From AXCESS October/November 1996


Psychotica's Pat Briggs leads the way for 90s glam

by Brian F. McCaughey

"I'm a product of the early eighties, definitely," explains Psychotica's frontman Pat Briggs. "That was probably my most impressionable time. I was very into the whole scene when like Devo and Bow Wow Wow and Visage and all these sort of incredible, highly stylized bands were around. The great thing about the early eighties was that there were like four million bands going on and each one was like totally different from the next. They all had a great sort of strange identity. I love that period and I hope that in some ways it comes back to that."

If there was ever a new wave campaign convincing enough to bring back the era of Missing Persons and A Flock of Seagulls, it is the one lead by Psychotica. Sporting mascara, unnaturally blonde hair and a white rubber skintight suit, Briggs is leading a full-fledged assault on the safety and comfort of 90s modern rock.

It all started in New York two years ago. Briggs and his partner Michael Schmidt were very bored with the "testosterone" rock culture that was in fashion, so they decided to start a club that would cater to a different crowd. They dubbed their haven "Squeezebox."

"We wanted someplace cool for us and a bunch of our friends to just hang out," says Briggs. "So what we did was put all the local drag queens in front of a house band, that I built, doing old punk rock covers. We would have local or national glam (and) punk-oriented bands for the course of the night. We had a DJ and go-go dancers, all that stuff. What it did was it ended up breaking down all the invisible walls in New York, between all these subcultures. And it began to be a meeting place and still is because of all the various groups of different people. You have the gay community over here, you have the rock community over here, you have the art community over here. And they all ended up coming together. All of these hybrids started coming out of that, because of all of them sort of merged. It is the new glam scene. So Psychotica came out of that, because I had a shortage of bands in that vein to book. I just decided to put something together myself to have some fun."

But something unusual happened to Psychotica when they played their first show. Amanda Scheer-Demme of Ventrue Entertainment/American Recordings had been watching them in their rehearsal space before the show. After a stunning performance, she offered them a recording contract. Psychotica was signed! But that was just the beginning.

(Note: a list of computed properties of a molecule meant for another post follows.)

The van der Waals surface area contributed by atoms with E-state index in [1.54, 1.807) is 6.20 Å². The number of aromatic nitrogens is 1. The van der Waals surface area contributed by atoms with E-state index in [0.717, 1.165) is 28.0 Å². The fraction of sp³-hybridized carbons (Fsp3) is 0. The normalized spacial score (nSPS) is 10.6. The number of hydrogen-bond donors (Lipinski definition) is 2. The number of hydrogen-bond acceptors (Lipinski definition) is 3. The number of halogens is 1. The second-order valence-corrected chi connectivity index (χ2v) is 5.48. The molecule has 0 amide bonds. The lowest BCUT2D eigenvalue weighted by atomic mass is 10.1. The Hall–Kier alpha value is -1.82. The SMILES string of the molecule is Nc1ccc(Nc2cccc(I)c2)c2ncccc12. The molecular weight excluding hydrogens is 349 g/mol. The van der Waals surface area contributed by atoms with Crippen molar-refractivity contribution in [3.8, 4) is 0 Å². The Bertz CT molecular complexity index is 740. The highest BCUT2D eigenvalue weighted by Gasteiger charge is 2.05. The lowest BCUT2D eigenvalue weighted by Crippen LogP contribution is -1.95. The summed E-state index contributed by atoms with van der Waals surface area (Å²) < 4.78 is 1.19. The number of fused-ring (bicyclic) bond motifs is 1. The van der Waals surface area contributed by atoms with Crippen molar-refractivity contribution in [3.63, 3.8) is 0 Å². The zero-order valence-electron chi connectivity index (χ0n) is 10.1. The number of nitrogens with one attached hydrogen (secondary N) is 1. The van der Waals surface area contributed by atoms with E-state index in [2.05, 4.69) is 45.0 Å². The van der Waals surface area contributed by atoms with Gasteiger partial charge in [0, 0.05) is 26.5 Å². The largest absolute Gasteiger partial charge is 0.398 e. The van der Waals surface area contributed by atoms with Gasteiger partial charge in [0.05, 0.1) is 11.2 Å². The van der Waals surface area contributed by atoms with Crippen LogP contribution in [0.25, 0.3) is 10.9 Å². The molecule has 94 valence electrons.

With their new record deal in the works, Psychotica went on to play show number two. This time the curators from the Rock and Roll Hall of Fame were in the audience. They were so impressed by what they saw and heard that they decided to put the band in the museum.

"They decided to take a chance, 'cause everything in the hall of fame was very... sort of safe." says Briggs. "And I think that at that point they had everything that they needed. They were pretty much done and they wanted something in there a little more cutting edge. Even if it was a very small section. I was surprised. I thought it would be really, really stupid. It's not. It's done really well. It's Bowie and Iggy Pop flying over Trent Reznor, Marilyn Manson, L7, Shannon Hoon and me. [The exhibit] is about how they influenced another generation of artists. It's a great honor to be in there. The mannequins are really insane. It's pretty incredible to see yourself immortalized in wax."

Psychotica on wax is a pretty incredible thing as well. Their eighteen-track self-titled debut album is like nothing else available today. On songs such as "Starfucker Love" and "Cybernation," Briggs' "Ziggy-ish" vocals clash beautifully with fellow bandmate Reeka's reggae/dancehall raps to produce hard-hitting glam-jams that render today's shoe gazing college scrunge-rock unlistenable. God help the narrow minded rock n' rollers who are bound to dismiss Psychotica at the first sight of lipstick and eyeshadow. They know not what they do. Brigg's music may be influenced by the age of Berlin and Talk Talk, but don't expect him to bring about the new advent of synthesizers. Psychotica is chock full of loud, heavy guitars, something which was very scarce during the new wave years.

"Don't get me wrong," explains Briggs, "I'm not opposed to electronics at all. We just don't have really have them in the band. We utilized a little bit on the record. But I, like most people, like raw bands. And that's what I want."

Apparently that's what the organizers of Lollapalooza wanted, as well. Before Psychotica had even released their first album or single, they were chosen to open the main stage on Lollapalooza 96. A bill that included Rancid, the Ramones, Soundgarden and Metallica.

"I had all these preconceived ideas about what Lollapalooxa would be like being with a Metallica kind of crowd," says Briggs. "And we certainly don't fit into that. But the kids were amazing. I didn't get one bad comment from anyone. any they're a pretty rough crowd to please. They could have very easily swung the ax, and they didn't choose to do so. I can't say some of the other bands on the bill had it so good. Is that a sign that middle America will love us? I don't know. I don't think it will be in between though. I'm the extreme. They'll either extremely love it or extremely hate it."